Nature Blog Network

Wednesday, October 24, 2007

Firefly Double Whammy: Evolution and Costs of Light

Um... no, not that firefly, although suspenders should totally make a comeback... NOT! How about this one:

Photo from Encyclopaedia Britannica.

Author's note: Fireflies will always hold a special place in my heart. Every summer when I was kid I would sit outside in Iowa and watch them, collecting them in my hands so I could peek inside with one eye to see if the lightning bug (as we called them in Midwest) was flashing. I look forward even more now to the day when my children can stay up late enough to watch and collect fireflies themselves. This post is dedicated to my beautiful swedish wife, who discovered fireflies for the first time when we moved east out of California 3 years ago. It is so great to see how excited she gets when they come out each summer!

Blogging on Peer-Reviewed Research
Fireflies are considered all part of the family of beetles called Lampyridae. Appropriately, this means light. The luminescence is the result of a chemical reaction with the substrate Luciferin and the enzyme Luciferase. The happens in two steps and is energetically expensive (i.e. requires ATP and oxygen). This is a slow reaction, which is why we can see it decay after the initial flash, that is controlled in specialized organ in its abdomen, called the lantern naturally. It sometimes is mistakingly thought of as a bacterial symbiosis like in many marine organisms, but for fireflies (along with many other bioluminescent critters) this is purely a chemical phenomenon.

There are about 2000 species of Lampyrids globally, with about 120 of those in North America. Stanger-Hall et al. recently reported the first phylogeny of North American fireflies in the journal Molecular Evolution and Phylogenetics. Their study also has interesting results for the evolution of light signals in this family. First the basics though, which also have importnat implications. They used nuclear (18S) and mitochondrial genes (16S and COI) to form consensus trees of 27 species of North American fireflies from 17 genera, including one species and genus that was recently placed outside of the family Lampyridae (Pterotus). They found that, in fact, North American fireflies do not form a monophyletic group. This lends support to the hypothesis that firefly diversity has been helped by multiple invasions. Furthermore, they determined that the present taxonomic classification into subfamilies and tribes is not supported by the molecular data, while Pterotus and another genus placed outside of the family are actually nested within the Lampyridae.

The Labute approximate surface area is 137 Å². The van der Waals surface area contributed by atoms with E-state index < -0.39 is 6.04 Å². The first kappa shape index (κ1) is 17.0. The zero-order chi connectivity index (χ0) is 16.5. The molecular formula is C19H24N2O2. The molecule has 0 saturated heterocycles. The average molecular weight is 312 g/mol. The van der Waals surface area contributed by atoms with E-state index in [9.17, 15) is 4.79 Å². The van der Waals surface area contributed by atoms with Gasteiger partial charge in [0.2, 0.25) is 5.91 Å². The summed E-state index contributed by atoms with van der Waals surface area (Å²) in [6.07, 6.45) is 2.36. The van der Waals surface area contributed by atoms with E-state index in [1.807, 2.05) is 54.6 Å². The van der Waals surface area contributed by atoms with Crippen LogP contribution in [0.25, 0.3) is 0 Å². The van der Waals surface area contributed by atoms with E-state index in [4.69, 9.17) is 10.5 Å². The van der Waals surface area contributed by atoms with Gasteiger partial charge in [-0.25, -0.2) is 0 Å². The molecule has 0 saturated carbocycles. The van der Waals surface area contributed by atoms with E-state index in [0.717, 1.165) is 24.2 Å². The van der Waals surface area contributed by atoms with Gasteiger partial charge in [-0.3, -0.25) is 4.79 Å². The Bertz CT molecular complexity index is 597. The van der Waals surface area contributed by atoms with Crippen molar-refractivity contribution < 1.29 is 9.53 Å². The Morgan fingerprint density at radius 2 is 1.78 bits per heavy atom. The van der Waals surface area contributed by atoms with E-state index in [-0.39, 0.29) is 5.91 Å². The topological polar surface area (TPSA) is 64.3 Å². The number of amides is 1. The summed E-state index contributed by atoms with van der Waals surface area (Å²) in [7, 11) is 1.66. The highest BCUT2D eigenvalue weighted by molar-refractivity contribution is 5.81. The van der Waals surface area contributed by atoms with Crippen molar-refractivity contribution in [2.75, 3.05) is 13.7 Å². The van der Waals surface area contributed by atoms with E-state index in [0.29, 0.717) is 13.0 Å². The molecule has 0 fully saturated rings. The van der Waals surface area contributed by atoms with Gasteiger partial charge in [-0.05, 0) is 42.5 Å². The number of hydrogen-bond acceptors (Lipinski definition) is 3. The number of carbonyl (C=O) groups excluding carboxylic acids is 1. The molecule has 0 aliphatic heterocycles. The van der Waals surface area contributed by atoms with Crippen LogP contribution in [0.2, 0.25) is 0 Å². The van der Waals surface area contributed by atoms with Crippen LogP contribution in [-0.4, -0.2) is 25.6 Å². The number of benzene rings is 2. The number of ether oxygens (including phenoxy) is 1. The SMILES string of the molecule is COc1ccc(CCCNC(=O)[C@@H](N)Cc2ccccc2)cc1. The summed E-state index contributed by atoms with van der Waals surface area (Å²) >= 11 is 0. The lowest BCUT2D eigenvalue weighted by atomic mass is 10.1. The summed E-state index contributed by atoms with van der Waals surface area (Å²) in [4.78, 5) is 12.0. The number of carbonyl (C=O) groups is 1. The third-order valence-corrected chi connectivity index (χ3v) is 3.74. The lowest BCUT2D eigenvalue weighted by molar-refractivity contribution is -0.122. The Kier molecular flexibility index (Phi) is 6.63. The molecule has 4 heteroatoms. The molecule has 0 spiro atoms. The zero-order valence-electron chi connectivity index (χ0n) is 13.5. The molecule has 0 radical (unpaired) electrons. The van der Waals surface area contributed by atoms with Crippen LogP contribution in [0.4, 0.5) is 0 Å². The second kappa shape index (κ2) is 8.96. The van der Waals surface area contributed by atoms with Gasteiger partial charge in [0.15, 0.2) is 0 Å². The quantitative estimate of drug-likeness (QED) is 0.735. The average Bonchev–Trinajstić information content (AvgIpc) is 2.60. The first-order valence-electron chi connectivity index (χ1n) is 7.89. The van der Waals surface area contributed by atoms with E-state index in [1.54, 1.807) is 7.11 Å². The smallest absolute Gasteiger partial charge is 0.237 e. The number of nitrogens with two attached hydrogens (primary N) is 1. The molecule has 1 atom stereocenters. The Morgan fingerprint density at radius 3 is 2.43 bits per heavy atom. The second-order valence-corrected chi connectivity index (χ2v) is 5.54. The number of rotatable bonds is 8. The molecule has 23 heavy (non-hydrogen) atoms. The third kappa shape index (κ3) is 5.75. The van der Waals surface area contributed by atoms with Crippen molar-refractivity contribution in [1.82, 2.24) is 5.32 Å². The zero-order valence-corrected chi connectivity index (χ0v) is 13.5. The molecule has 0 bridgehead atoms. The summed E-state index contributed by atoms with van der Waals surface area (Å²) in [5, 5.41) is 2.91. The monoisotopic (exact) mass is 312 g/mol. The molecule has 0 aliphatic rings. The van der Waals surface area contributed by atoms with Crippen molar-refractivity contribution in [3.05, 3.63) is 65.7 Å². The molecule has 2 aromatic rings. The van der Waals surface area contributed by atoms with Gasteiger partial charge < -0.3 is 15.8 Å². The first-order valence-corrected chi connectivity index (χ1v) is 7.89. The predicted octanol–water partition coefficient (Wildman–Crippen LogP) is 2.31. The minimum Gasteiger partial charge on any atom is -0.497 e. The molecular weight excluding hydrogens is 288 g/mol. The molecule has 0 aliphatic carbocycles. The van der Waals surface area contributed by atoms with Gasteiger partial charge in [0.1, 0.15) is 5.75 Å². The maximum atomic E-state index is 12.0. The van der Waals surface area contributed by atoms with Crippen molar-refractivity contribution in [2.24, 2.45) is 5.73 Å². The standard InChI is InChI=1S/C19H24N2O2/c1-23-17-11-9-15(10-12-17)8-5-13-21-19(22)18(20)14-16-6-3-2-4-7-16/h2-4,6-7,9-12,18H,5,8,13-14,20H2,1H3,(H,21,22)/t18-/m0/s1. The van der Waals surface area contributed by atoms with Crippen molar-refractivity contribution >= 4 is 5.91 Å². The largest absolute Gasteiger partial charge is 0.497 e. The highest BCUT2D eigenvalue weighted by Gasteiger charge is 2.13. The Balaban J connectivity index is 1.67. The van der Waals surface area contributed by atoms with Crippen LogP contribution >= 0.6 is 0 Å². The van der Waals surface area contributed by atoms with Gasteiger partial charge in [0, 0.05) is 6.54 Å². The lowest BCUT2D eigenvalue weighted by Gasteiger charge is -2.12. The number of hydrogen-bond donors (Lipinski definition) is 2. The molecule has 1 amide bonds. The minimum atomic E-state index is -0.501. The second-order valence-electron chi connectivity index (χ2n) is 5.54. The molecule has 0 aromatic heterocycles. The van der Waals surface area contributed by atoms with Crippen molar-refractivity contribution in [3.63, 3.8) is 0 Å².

Figure 1 from Stanger-Hall et al. 2007. Carbon dust drawings done by Laura Line.

The real interesting result of this study has to do with evolution of the signaling. Branham & Wenzel (2003) report that lampyrid larvae possess of constant, but faint glow in larval light organs on the abdomen. These authors suggest, based morphological character analysis, that light production evolved early, predating the Lampyridae, and was retained from the larval form. This is supported by observational evidence that adults vary widely in light production and light organ placement and use. Typically, lampyrids use their light displays as sexual signals to attract a mate. But more basal family members use pheromones. Citing a chapter by Lloyd (1997), Stanger-Hall et al. describe 3 mating signal systems in the 120 North American species of firefly: